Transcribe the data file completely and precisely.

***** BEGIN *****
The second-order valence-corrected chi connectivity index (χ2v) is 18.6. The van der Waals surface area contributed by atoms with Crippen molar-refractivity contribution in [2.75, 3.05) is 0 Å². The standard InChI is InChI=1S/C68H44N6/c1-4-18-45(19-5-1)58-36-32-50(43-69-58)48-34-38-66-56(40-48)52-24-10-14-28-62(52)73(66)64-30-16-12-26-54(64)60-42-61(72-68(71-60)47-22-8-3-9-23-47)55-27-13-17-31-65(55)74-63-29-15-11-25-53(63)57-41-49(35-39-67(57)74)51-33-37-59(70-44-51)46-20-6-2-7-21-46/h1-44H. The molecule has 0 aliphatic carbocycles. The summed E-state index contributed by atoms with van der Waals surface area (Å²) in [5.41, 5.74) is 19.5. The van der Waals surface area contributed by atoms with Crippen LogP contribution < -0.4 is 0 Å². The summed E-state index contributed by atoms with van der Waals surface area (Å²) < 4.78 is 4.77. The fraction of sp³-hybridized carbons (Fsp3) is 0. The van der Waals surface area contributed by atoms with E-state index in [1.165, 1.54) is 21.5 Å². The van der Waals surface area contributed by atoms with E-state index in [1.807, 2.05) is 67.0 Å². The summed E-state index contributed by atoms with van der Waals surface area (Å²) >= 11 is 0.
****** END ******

The second-order valence-corrected chi connectivity index (χ2v) is 18.6. The van der Waals surface area contributed by atoms with Crippen molar-refractivity contribution in [2.75, 3.05) is 0 Å². The standard InChI is InChI=1S/C68H44N6/c1-4-18-45(19-5-1)58-36-32-50(43-69-58)48-34-38-66-56(40-48)52-24-10-14-28-62(52)73(66)64-30-16-12-26-54(64)60-42-61(72-68(71-60)47-22-8-3-9-23-47)55-27-13-17-31-65(55)74-63-29-15-11-25-53(63)57-41-49(35-39-67(57)74)51-33-37-59(70-44-51)46-20-6-2-7-21-46/h1-44H. The molecule has 0 aliphatic carbocycles. The summed E-state index contributed by atoms with van der Waals surface area (Å²) in [5.41, 5.74) is 19.5. The van der Waals surface area contributed by atoms with Crippen LogP contribution < -0.4 is 0 Å². The summed E-state index contributed by atoms with van der Waals surface area (Å²) < 4.78 is 4.77. The fraction of sp³-hybridized carbons (Fsp3) is 0. The van der Waals surface area contributed by atoms with E-state index in [1.165, 1.54) is 21.5 Å². The van der Waals surface area contributed by atoms with E-state index in [1.807, 2.05) is 67.0 Å². The summed E-state index contributed by atoms with van der Waals surface area (Å²) >= 11 is 0.